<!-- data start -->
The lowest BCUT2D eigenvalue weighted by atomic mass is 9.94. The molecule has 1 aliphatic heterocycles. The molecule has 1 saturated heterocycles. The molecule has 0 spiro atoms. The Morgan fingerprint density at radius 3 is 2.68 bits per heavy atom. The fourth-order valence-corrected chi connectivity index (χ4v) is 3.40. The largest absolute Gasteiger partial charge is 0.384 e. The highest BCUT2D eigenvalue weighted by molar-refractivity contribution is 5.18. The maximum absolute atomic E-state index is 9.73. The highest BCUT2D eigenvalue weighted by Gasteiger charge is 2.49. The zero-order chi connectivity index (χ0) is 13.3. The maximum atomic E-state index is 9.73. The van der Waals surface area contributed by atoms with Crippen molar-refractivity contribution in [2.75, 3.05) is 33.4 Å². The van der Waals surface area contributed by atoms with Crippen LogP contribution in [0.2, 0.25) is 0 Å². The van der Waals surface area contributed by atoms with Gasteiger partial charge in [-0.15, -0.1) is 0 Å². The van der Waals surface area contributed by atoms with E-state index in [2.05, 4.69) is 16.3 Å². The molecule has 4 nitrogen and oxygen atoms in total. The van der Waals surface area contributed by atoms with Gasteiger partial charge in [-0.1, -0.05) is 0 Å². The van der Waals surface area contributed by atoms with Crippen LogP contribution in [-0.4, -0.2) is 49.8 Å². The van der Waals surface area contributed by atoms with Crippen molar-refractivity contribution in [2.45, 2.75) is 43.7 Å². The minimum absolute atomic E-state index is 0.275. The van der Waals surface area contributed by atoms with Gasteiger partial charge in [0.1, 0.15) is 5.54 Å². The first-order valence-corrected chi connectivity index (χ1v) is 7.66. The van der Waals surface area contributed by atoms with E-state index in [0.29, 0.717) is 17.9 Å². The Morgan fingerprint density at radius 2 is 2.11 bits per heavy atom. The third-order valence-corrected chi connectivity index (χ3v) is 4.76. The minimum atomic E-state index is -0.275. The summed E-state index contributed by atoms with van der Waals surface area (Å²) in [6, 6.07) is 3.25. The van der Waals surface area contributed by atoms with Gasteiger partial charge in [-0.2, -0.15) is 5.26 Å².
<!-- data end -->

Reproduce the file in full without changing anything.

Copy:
The lowest BCUT2D eigenvalue weighted by atomic mass is 9.94. The molecule has 1 aliphatic heterocycles. The molecule has 1 saturated heterocycles. The molecule has 0 spiro atoms. The Morgan fingerprint density at radius 3 is 2.68 bits per heavy atom. The fourth-order valence-corrected chi connectivity index (χ4v) is 3.40. The largest absolute Gasteiger partial charge is 0.384 e. The highest BCUT2D eigenvalue weighted by molar-refractivity contribution is 5.18. The maximum absolute atomic E-state index is 9.73. The highest BCUT2D eigenvalue weighted by Gasteiger charge is 2.49. The zero-order chi connectivity index (χ0) is 13.3. The maximum atomic E-state index is 9.73. The van der Waals surface area contributed by atoms with Crippen molar-refractivity contribution in [2.75, 3.05) is 33.4 Å². The van der Waals surface area contributed by atoms with Crippen LogP contribution in [0.2, 0.25) is 0 Å². The van der Waals surface area contributed by atoms with Gasteiger partial charge in [-0.15, -0.1) is 0 Å². The van der Waals surface area contributed by atoms with E-state index in [2.05, 4.69) is 16.3 Å². The molecule has 4 nitrogen and oxygen atoms in total. The van der Waals surface area contributed by atoms with Gasteiger partial charge in [-0.1, -0.05) is 0 Å². The van der Waals surface area contributed by atoms with Crippen LogP contribution in [-0.4, -0.2) is 49.8 Å². The van der Waals surface area contributed by atoms with Crippen molar-refractivity contribution in [2.45, 2.75) is 43.7 Å². The minimum absolute atomic E-state index is 0.275. The van der Waals surface area contributed by atoms with Gasteiger partial charge in [0.1, 0.15) is 5.54 Å². The first-order valence-corrected chi connectivity index (χ1v) is 7.66. The van der Waals surface area contributed by atoms with E-state index in [0.29, 0.717) is 17.9 Å². The Morgan fingerprint density at radius 2 is 2.11 bits per heavy atom. The third-order valence-corrected chi connectivity index (χ3v) is 4.76. The minimum atomic E-state index is -0.275. The summed E-state index contributed by atoms with van der Waals surface area (Å²) in [6, 6.07) is 3.25. The van der Waals surface area contributed by atoms with Gasteiger partial charge in [-0.2, -0.15) is 5.26 Å².